* Be brave. Don't be afraid to start. For me this was the biggest obstacle to starting Menopause Pro; I thought, "Who's going to care what I think?" What I found is that a LOT of people do - men and women. We're all seeking way to make an impactful difference in this world - regardless of where we're from - and we're all asking these same questions. Don't be afraid to admit you have no idea what you're doing, where it will end up or the ultimate goal. As in chess, strategy changes as environments change and, lord knows, today's environments surely look nothing like they will in 10 years but the problems won't really change unless and until we change them. Gotta start somewhere.'
Enough for now as I'm boarding for Dubai and maybe a little shopping in the souks - not a bad distraction. But even in Dubai, the souks are next to the biggest mall in the world with indoor skiing, no less!
So, reflect, rethink, reimagine and restart the machine. You'll hear your call.
Rarely does a week go by, that patients do not mention the symptom of bloating. If you are a woman of a certain age, you certainly know that bloating can be a symptom of ovarian cancer. Many of us know women who have been diagnosed with ovarian cancer, some with minimal symptoms. Of those symptoms, bloating is quite common, but bloating is also common in a number of other conditions, many involving the GI system.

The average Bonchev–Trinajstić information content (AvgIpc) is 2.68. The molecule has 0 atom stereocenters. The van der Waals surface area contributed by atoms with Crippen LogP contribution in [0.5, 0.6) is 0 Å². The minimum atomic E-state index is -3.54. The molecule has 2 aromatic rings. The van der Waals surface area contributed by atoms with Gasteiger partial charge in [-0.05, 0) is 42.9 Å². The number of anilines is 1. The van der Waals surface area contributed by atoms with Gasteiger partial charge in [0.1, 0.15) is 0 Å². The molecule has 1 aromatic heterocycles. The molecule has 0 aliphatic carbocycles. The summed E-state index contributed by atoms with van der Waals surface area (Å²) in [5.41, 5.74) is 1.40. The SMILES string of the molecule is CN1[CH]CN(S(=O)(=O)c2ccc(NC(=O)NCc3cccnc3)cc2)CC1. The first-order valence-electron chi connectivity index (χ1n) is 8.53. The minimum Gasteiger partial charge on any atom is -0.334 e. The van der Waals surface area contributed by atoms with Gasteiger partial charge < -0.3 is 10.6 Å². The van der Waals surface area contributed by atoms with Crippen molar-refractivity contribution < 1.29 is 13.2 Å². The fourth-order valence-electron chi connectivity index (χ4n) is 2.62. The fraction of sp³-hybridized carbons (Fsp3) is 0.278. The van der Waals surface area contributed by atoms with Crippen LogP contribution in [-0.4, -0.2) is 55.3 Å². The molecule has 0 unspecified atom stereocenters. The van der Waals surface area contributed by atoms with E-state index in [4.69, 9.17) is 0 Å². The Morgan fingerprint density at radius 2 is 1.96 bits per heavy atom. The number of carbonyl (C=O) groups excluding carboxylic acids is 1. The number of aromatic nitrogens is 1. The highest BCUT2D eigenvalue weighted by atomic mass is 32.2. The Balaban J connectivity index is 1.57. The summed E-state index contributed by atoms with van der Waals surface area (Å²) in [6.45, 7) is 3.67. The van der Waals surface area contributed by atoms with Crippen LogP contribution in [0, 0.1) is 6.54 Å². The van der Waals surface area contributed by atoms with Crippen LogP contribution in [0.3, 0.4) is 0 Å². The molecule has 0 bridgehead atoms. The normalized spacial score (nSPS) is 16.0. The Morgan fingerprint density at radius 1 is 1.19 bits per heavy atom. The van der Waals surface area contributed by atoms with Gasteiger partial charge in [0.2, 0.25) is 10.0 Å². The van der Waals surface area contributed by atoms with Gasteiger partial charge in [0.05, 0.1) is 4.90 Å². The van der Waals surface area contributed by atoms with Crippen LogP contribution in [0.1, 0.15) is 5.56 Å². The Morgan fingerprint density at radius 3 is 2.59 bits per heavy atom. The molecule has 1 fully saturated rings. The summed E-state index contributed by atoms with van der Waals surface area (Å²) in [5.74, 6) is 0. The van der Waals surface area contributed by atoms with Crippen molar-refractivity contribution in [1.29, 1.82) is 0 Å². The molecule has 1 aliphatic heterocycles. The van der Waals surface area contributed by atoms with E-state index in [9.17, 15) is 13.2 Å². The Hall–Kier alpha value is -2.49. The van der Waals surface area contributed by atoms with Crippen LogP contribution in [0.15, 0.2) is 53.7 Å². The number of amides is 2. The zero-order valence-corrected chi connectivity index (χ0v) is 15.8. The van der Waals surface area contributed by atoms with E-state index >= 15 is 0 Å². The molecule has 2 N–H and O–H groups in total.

Today, WebMD published a presentation on bloating. It was under their Digestive Diseases section. Let’s look at the various causes of bloating, and try to differentiate them from the symptoms of ovarian cancer.
Here are some highlights of the article:
Bloating is that sensation that your abdomen feels very full and may be protruding. Maybe you did eat too much, and maybe the foods you ate gave you some terrible gas. This can happen, but will usually resolve by the next day. GI conditions that can cause this are irritable bowel syndrome and gastric reflux. In IBS, the symptoms can be abdominal pain, gas, bloating, and diarrhea or constipation. In reflux, acid from the stomach enters the esophagus and causes pain. Sometimes, excessive salt and carbohydrates can lead to water retention and the sensation of bloating. The gas in soda, beer, champagne, and seltzer can also make you feel bloated. If you eat too fast, your stomach can fill with air, and make you will be distended. It takes about 20 minutes after eating for the signal to get to your brain that your stomach is full, so eating slowly makes sense, and helps to prevent overeating.